The Internet plays an important role in how people conduct research for purchases, but it is just one among a variety of sources people use and usually not the key factor in final purchasing decisions. A new study by the Pew Internet & American Life Project tracks the decision-making processes for buying music, purchasing a cell phone, and buying or renting a home. Here are the top three sources used in product research for each of the three products.

For those who have bought music in the prior year:

  • 83 percent say they find out about music from the radio, the television or in a movie.
  • 64 percent say they find out about music from friends, family members, or co-workers.
  • 56 percent say they find out about music through various online tools, such as going to a band's or artist's Web site or streaming samples of songs to their computers.

Among those who have purchased a cell phone in the prior year:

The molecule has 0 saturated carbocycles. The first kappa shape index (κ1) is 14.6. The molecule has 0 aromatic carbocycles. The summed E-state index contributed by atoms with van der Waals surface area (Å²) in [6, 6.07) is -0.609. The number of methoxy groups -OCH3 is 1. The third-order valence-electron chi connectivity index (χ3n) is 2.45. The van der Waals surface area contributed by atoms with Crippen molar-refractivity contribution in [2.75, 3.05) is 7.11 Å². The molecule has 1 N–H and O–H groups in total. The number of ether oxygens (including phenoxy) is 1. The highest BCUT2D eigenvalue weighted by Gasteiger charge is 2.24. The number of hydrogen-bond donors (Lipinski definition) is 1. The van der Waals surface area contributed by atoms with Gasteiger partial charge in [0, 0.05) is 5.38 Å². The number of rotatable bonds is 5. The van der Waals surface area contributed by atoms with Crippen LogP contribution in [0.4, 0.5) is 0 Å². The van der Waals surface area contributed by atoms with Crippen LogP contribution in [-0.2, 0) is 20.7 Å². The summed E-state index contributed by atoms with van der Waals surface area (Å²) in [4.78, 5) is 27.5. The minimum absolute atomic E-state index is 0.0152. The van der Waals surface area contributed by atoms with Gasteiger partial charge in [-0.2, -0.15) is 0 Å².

• 59 percent asked an expert or salesperson for advice 46 percent go to one or more cell phone stores.
  • 39 percent use the Internet.

For those who have rented or bought new housing in the prior year:

  • 49 percent use the Internet.
  • 49 percent look through ads in the newspaper.
  • 47 percent ask a real estate agent for advice.

Even though many buyers use the Internet in product research, relatively few say online information had a major impact on the product choice they eventually made. Only 7 percent of music buyers, 10 percent of cell phone buyers, and 11 percent of those who bought or rented a home in the prior year say that online information had a major impact on their decision.